Instacrime and Punishment.

Social media is often looked at as a den of negativity and sexual predators, but like most technology, it also has the capacity for good – both intentionally and unintentionally as we will soon see.

On the morning of 8 August, a motorbike belonging to a 39-year-old woman was stolen from the parking lot of her apartment building in Hakata Ward, Fukuoka City. In addition to contacting the police, the victim’s brother sent out a call for help on social media, asking anyone for information leading to the whereabouts of the bike.

The response was overwhelming, and thanks to the nearly 200 reports they received, police were able to locate the bike that same day and arrested its 15-year-old rider for not having a license.

▼ Well son, on the bright side, you’ve been trending all day.

While one boy was caught red-handed, further investigation revealed that he had an accomplice of the same age. Both admitted to the theft, and the final nail in their coffin was fact that one of them posted a photo of themselves with the bike and the caption “I stole a bike.”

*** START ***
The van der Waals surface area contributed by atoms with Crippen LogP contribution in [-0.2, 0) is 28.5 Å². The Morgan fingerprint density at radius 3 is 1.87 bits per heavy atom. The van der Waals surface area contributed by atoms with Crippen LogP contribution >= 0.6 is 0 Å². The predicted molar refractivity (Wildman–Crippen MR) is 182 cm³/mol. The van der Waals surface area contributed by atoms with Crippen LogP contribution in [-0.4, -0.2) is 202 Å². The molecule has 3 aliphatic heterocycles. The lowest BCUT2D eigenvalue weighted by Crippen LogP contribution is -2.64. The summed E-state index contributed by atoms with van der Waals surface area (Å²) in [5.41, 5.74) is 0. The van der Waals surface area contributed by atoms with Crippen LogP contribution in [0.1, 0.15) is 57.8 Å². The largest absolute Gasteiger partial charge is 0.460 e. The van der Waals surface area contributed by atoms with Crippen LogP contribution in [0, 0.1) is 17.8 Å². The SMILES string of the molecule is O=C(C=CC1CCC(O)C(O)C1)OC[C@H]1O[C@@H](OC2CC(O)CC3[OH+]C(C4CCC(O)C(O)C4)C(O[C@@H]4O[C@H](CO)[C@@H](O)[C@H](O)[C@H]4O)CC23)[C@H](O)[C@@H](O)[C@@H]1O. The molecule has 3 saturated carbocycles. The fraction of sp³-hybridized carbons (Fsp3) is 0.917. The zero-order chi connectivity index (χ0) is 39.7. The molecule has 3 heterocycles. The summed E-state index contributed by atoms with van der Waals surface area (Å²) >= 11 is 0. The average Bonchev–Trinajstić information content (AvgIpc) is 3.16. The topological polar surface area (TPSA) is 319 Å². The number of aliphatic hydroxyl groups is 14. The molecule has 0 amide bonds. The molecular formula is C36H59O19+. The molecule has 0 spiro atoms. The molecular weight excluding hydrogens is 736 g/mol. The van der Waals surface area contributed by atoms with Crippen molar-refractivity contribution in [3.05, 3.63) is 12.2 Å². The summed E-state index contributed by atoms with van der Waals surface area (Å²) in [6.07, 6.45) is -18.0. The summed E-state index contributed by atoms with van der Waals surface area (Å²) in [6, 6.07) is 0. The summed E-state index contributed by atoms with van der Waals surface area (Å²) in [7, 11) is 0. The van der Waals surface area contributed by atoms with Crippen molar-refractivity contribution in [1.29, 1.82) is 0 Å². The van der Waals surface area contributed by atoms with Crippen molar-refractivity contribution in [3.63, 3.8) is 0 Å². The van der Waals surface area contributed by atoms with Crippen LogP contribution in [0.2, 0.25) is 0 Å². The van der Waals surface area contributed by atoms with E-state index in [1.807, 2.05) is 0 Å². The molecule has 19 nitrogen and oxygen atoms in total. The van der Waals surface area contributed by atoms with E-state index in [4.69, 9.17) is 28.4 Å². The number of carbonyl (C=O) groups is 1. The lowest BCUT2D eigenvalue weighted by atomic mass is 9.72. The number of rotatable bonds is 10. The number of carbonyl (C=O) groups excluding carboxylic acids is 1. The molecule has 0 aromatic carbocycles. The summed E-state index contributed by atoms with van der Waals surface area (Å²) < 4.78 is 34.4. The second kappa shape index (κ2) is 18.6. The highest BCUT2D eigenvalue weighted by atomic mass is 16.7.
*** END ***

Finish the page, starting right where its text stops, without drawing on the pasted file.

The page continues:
And so, this case was closed faster than it takes to close a social media account, and justice was served. Although the way hundreds of people rallied together to help was very inspiring, most comments chose to focus on the stupidity of the offenders.

“Why are you providing evidence against yourself? lol”
“I’m worried about Internet literacy in Japan.”
“When you steal something, the first thing to do is hide it, not post on Instagram.”
“It’s a law of the Internet that stupid people will do themselves in eventually.”

The Internet didn’t get its reputation as a den of negativity for nothing, after all. But one fun detail in all this is the similarity this story has to the angsty classic “15 No Yoru” (“Night of 15,” or just “The Night”) by the late Yutaka Ozaki.

Especially given the age of the offenders, many commenters were reminded of the song’s emotionally charged refrain: “Running away on a stolen bike; without knowing where to go; piercing into the dark night; I don’t want to be bound by anyone and escaped in this night; I became free; the night of 15.”

▼ The first refrain starts about 1:50

Sadly, Ozaki’s life was cut short in the early ’90s so he can’t see how the themes of his song have evolved in 2020: Running away on a stolen bike; stopping to take pictures and piercing them into the dark web; escaping in broad daylight in front of 200 witnesses and turning in friends; the late afternoon of 15.

Source: KBC, Hachima Kiko
Top image: Pakutaso
Insert image: Pakutaso
● Want to hear about SoraNews24’s latest articles as soon as they’re published? Follow us on Facebook and Twitter!